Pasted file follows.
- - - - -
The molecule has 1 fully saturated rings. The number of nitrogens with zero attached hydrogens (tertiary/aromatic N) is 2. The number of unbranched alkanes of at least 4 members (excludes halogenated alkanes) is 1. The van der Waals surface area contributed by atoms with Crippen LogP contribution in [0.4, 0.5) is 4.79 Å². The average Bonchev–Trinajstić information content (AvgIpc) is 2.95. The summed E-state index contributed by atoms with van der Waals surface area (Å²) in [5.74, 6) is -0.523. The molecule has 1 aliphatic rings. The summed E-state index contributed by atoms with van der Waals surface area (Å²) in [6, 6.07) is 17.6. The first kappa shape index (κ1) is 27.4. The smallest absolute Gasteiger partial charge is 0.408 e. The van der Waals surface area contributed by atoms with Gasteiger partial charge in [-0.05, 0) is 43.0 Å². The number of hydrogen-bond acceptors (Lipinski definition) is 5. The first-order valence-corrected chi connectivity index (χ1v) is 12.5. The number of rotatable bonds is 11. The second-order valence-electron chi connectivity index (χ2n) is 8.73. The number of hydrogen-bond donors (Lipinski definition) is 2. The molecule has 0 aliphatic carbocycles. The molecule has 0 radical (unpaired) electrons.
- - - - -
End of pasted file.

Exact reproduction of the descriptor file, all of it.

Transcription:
The molecule has 1 fully saturated rings. The number of nitrogens with zero attached hydrogens (tertiary/aromatic N) is 2. The number of unbranched alkanes of at least 4 members (excludes halogenated alkanes) is 1. The van der Waals surface area contributed by atoms with Crippen LogP contribution in [0.4, 0.5) is 4.79 Å². The average Bonchev–Trinajstić information content (AvgIpc) is 2.95. The summed E-state index contributed by atoms with van der Waals surface area (Å²) in [5.74, 6) is -0.523. The molecule has 1 aliphatic rings. The summed E-state index contributed by atoms with van der Waals surface area (Å²) in [6, 6.07) is 17.6. The first kappa shape index (κ1) is 27.4. The smallest absolute Gasteiger partial charge is 0.408 e. The van der Waals surface area contributed by atoms with Gasteiger partial charge in [-0.05, 0) is 43.0 Å². The number of hydrogen-bond acceptors (Lipinski definition) is 5. The first-order valence-corrected chi connectivity index (χ1v) is 12.5. The number of rotatable bonds is 11. The second-order valence-electron chi connectivity index (χ2n) is 8.73. The number of hydrogen-bond donors (Lipinski definition) is 2. The molecule has 0 aliphatic carbocycles. The molecule has 0 radical (unpaired) electrons.